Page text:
In Defense of a Political Court

By Terri Jennings Peretti | Go to book overview

CHAPTER 7
Democratic Theory Revisited

CONVENTIONAL legal scholars regard constitutional decisionmaking motivated by the personal political preferences of the justices as illegitimate and as precisely the evil to be avoided. Those personal views after all have not been tested in elections and approved by voters. Nor do voters have the opportunity to reject those views, and the justices who hold them, via electoral retribution. And when the Court rests a decision on the Constitution rather than a statute, not even a majority in the electorate or in Congress is capable of reversing it. As these scholars point out, that is certainly not what one would expect in a democracy.

However, as this chapter seeks to prove, these conventional scholars, or “neutralists,” rest their entire enterprise, their resolution of the legitimacy question, and their condemnation of value-voting on a view of American democracy that is fundamentally flawed. There are in fact two flaws to be examined here. The first is a serious one, the second is fatal.

As the first part of the chapter demonstrates, the neutralists overstate the degree to which the “political” branches are subject to majoritarian influences and understate the degree to which the Court is subject to democratic influences. Once acknowledged, the persuasiveness of the claim that the Court is uniquely deviant and antimajoritarian and, therefore, in need of some extraordinary form of legitimacy is greatly reduced.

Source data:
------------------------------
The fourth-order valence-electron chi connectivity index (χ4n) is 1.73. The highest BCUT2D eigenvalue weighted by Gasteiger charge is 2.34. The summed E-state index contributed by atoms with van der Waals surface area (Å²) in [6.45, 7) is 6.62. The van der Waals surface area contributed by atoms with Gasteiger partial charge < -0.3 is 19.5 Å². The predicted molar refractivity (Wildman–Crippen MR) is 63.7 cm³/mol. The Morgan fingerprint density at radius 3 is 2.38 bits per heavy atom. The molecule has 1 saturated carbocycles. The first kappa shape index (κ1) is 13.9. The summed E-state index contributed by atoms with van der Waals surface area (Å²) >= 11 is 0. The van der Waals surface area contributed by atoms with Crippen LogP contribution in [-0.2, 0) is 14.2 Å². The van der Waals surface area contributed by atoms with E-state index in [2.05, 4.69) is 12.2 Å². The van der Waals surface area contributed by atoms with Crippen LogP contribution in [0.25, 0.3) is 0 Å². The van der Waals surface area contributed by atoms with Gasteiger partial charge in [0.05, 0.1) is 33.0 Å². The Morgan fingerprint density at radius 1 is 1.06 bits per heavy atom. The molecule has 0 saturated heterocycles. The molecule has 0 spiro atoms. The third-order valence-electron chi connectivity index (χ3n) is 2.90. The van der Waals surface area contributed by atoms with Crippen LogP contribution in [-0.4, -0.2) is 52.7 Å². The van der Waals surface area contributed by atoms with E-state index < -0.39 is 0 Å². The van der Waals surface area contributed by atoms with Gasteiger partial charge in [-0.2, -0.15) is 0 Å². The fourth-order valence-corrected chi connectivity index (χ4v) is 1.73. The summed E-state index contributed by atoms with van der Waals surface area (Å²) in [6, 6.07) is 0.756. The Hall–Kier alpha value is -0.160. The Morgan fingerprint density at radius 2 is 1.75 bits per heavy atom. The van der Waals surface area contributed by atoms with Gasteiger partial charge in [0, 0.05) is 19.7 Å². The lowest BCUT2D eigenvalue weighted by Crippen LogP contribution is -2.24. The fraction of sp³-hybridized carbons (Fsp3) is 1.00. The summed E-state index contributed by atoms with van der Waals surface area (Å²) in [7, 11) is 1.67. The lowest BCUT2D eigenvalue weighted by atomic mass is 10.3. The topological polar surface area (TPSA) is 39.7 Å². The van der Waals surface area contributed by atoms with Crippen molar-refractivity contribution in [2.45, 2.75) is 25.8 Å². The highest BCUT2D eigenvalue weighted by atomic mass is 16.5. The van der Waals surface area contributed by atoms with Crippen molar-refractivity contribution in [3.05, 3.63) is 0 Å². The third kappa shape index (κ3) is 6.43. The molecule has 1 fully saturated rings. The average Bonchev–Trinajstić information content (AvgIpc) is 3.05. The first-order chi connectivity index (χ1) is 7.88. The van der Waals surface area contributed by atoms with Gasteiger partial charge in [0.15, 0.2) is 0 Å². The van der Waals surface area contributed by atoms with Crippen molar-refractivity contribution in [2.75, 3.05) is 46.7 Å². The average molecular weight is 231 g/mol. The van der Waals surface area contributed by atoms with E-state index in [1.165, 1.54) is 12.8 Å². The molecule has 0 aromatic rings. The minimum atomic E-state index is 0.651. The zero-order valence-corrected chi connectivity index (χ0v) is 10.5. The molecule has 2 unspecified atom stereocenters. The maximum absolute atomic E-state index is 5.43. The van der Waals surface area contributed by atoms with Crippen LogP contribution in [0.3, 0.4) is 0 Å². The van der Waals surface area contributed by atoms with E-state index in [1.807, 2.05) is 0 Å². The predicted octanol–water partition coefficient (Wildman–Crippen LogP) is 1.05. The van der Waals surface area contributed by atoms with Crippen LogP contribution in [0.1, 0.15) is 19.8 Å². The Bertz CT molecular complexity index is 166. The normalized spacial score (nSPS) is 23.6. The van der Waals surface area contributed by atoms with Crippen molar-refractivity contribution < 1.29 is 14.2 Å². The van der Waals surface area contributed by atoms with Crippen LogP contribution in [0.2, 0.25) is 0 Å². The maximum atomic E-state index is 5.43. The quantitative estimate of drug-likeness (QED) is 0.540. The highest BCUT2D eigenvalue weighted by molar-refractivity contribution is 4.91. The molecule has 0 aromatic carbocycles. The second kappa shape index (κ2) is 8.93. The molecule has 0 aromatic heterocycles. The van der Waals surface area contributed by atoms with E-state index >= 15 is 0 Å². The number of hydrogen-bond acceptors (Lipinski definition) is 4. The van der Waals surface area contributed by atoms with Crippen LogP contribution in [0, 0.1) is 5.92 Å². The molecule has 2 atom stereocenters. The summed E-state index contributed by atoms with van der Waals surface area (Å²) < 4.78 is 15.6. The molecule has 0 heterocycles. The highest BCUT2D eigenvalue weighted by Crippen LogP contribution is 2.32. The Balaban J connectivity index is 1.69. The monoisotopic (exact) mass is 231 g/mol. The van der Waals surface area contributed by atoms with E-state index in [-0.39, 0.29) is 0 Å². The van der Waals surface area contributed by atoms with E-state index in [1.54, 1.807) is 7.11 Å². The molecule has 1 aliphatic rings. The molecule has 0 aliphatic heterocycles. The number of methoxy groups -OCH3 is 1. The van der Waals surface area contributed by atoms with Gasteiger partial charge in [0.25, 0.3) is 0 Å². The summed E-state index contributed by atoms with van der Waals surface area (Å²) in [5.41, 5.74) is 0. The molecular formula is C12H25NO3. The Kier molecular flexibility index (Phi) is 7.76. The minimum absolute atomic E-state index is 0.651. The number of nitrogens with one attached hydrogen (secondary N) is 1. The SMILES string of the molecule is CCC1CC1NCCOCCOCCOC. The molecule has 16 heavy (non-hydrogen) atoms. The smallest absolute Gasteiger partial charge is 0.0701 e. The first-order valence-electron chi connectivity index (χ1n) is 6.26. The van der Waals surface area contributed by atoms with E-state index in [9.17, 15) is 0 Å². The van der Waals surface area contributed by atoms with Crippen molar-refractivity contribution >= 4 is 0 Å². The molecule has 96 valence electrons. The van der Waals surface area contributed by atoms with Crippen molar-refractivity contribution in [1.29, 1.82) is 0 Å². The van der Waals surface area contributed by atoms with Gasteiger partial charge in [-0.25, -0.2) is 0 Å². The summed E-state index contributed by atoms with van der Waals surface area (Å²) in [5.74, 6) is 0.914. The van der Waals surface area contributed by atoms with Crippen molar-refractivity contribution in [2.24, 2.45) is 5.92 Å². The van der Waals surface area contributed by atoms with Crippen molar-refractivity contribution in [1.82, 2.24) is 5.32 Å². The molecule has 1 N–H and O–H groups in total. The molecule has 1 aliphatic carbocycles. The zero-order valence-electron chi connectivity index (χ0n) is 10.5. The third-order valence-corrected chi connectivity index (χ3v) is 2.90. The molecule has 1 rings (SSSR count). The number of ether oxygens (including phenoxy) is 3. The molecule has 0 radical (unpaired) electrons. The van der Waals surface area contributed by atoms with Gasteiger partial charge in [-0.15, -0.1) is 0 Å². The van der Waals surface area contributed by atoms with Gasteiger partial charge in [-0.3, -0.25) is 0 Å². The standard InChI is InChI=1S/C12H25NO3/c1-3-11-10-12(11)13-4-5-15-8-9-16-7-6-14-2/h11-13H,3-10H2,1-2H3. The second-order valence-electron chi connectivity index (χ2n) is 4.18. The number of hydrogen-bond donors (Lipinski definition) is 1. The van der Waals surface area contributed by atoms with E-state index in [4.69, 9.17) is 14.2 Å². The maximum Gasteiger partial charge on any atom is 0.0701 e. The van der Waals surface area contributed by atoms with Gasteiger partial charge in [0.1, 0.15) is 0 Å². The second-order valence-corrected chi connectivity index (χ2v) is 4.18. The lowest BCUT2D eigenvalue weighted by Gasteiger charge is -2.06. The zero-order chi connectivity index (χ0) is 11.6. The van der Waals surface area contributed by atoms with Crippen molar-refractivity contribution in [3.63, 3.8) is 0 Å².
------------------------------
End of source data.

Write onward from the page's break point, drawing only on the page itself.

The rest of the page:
The last half of the chapter then addresses the second and fatal flaw in the neutralists' arguments: their assertion that the central principles of American democracy are majority rule, electoral accountability, and legislative supremacy. While judicial review and value-voting would be correctly viewed as possessing dubious legitimacy in a majoritarian, legislative-centered system, the American political system is neither majoritarian nor legislative-centered. Rather, it is “pluralist” in structure and operation.

In a pluralist system, there are numerous and diverse political institutions that are nonhierarchically arranged. This increases the opportunities for

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